Understanding the Fill Finish Process
The value of the fill-finish manufacturing market is estimated to reach $5.15 billion by 2024, according to a report published by Zion Market Research.1 Pharmaceutical and biotechnological companies dominated the fill-finish market in 2017.1
Drug products that are delivered to individuals via the parenteral, ophthalmic, or inhaled routes typically bypass the body’s immune system. The US Food and Drug Administration (FDA) requires that Pharma companies package these types of drug products using a sterile method for the safety of consumers. However, the fill-finish step has proven to be a major rate-limiting step in the process of delivering vaccines, according to a report to the president on reengineering the influenza vaccine.2
The fill-finish process is a significant step in the drug manufacturing process. When manufacturing injectable vaccines, there is no method for sterilizing the vaccine when it has been packaged in its final container. This is why the vaccine needs to be filled in an sterile environment, also known as an aseptic fill-finish. During this step, the sterile drug is transferred from a filling needle to a sterile container such as a vial or syringe. Any marginal error in this process can lead to quality failure and can cause harm to recipients of the vaccine. Aseptic processing is challenging due to the need for specialized equipment and skilled personnel. The FDA only recommends this step for formulations where terminal sterilization is not possible.
As the COVID-19 pandemic stretches over the second wave, over 50 million cases and 1.25 million deaths worldwide have been recorded. The global hunt for a vaccine is more important now than ever before, and scientists are researching at a breakneck pace. Through Operation Warp Speed (OWS), the federal government has accelerated the efforts of researchers and organizations to develop and distribute vaccines that are effective and safe.1
The Food and Drug Administration (FDA) has provided guidance for fast-tracking vaccine development and market approval of a COVID-19 vaccine. So far, OWS has funded Phase III trials for three vaccines: Moderna’s mRNA-1273, University of Oxford and AstraZeneca’s AZD1222, and Pfizer and BioNTech's BNT162.2 OWS is also partnering with more than 18 biopharmaceutical companies as they race to develop more vaccine candidates.2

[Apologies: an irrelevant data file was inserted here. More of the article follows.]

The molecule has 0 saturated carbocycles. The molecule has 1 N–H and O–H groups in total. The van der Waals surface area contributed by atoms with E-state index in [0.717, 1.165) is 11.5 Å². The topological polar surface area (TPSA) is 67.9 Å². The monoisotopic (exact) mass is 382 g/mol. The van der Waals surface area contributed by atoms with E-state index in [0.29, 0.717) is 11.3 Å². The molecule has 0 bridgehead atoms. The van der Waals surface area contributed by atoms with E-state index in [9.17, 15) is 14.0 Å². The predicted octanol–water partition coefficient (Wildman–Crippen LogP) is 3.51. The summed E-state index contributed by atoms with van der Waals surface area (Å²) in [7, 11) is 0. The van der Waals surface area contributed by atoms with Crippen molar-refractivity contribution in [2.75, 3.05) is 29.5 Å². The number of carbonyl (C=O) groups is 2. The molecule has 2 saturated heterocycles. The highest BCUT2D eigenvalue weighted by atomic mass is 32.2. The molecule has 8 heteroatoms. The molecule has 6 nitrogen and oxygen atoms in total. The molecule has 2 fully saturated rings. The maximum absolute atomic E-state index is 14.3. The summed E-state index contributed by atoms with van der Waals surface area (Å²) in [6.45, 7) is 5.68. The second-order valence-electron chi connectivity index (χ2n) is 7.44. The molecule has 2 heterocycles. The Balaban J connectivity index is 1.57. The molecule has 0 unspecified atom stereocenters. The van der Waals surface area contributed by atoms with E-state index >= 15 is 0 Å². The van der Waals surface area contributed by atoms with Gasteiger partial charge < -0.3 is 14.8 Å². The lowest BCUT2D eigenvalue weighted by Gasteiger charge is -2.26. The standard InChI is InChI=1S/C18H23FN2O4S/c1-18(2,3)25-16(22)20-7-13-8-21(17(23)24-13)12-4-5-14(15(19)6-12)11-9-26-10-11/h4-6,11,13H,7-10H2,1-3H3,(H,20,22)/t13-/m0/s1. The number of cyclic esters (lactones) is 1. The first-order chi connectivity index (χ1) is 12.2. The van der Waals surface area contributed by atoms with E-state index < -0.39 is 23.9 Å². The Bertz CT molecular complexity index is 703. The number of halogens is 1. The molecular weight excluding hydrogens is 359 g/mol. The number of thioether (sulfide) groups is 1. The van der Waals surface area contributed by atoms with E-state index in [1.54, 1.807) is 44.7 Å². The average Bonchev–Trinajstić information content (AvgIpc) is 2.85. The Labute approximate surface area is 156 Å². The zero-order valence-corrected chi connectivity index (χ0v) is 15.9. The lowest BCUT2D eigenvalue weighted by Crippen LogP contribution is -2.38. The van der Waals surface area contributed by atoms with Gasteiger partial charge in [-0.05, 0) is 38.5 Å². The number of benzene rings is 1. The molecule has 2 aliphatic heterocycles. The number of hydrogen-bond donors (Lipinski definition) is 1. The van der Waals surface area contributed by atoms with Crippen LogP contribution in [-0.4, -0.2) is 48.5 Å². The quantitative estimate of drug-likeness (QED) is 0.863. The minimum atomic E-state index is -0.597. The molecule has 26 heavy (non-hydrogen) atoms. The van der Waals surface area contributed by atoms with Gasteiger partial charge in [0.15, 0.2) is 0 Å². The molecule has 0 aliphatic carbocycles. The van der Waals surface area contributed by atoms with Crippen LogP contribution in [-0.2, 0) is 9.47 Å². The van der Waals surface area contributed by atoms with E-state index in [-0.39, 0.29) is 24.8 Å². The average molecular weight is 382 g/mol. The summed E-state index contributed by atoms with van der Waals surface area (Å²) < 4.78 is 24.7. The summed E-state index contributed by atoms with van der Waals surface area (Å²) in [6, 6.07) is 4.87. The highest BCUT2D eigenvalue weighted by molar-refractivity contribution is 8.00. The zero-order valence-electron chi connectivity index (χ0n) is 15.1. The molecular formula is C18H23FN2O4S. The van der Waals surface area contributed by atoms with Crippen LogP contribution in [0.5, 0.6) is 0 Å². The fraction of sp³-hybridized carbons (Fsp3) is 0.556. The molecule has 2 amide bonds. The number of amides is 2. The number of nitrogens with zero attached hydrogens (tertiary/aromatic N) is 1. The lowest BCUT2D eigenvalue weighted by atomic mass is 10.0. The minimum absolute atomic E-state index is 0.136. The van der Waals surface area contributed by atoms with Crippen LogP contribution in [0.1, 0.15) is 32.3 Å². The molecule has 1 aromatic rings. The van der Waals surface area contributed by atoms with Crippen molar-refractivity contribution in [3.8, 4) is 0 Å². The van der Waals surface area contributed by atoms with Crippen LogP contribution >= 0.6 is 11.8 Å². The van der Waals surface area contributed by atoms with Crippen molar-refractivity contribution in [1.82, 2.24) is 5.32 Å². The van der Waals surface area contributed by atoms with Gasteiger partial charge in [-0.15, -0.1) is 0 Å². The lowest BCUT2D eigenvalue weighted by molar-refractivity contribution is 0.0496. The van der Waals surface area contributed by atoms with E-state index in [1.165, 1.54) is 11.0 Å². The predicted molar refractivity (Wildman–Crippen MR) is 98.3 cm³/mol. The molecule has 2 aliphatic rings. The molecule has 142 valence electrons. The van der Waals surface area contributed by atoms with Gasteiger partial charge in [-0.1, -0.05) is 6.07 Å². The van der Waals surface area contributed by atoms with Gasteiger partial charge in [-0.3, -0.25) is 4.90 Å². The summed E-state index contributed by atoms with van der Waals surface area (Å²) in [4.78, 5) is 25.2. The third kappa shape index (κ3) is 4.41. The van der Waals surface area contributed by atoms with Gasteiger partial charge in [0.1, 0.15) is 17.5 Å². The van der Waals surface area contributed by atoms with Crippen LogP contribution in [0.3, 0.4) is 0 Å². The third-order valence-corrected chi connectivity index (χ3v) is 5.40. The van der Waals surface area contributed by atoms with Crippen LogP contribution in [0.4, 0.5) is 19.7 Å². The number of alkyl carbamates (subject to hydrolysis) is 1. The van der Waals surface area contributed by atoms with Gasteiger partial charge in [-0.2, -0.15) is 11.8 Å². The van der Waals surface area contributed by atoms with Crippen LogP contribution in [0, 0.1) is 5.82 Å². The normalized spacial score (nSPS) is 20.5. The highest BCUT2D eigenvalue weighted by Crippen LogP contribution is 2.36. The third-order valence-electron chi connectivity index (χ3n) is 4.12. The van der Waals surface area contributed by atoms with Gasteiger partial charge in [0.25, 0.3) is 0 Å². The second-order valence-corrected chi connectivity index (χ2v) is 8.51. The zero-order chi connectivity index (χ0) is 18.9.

The Relevance of Primary Packaging in Maintaining Drug Stability
From the moment pharma companies formulate a drug to when a doctor injects it into a patient, the primary packaging (the packaging that is in direct contact with the drug) plays a crucial role in preserving and protecting that drug.
Drug stability is a drug’s capacity to maintain the chemical, physical, microbiological, therapeutic, and toxicological properties it possessed at the time of its manufacture throughout storage and usage.1 Pharmaceutical companies typically perform stability testing throughout the entire drug development process. The primary packaging of a drug can significantly affect its stability over the shelf life of the drug. As the government’s Operation Warp Speed (OWS) races to get COVID-19 vaccines to the 328.2 million people of the United States, pharma companies are scrambling to ensure that they have sufficient primary packaging options that are effective and safe. The OWS goal is to produce and deliver 300 million doses of safe and effective vaccines with the initial doses available by January 2021.
The Significance of Container Closure Integrity (CCI)
Establishing a well-defined container closure system preserves the sterility of a drug over its shelf life. Container closure integrity (CCI) is important because it determines product and consumer safety. To keep patients safe, pharma manufacturers should implement container closure systems that avert contamination from microorganisms, reactive gases, and other substances.
Although scientific evidence shows that the benefits of vaccines far outweigh the risks, historically, there have been several major concerns about the safety of vaccines. One notable case of a vaccine recalled by Merck & Company, Inc. highlights the potential risk of contamination. In 2007, Merck recalled 1.2 million doses of Haemophilus influenzae type b (Hib) due to concerns about potential contamination with B. cereus, a type of bacteria that causes food poisoning or gastrointestinal infections. Fortunately, there were no reports of infection from B. cereus in the individuals that received the vaccine.1
- Written by Lawrence Ganti
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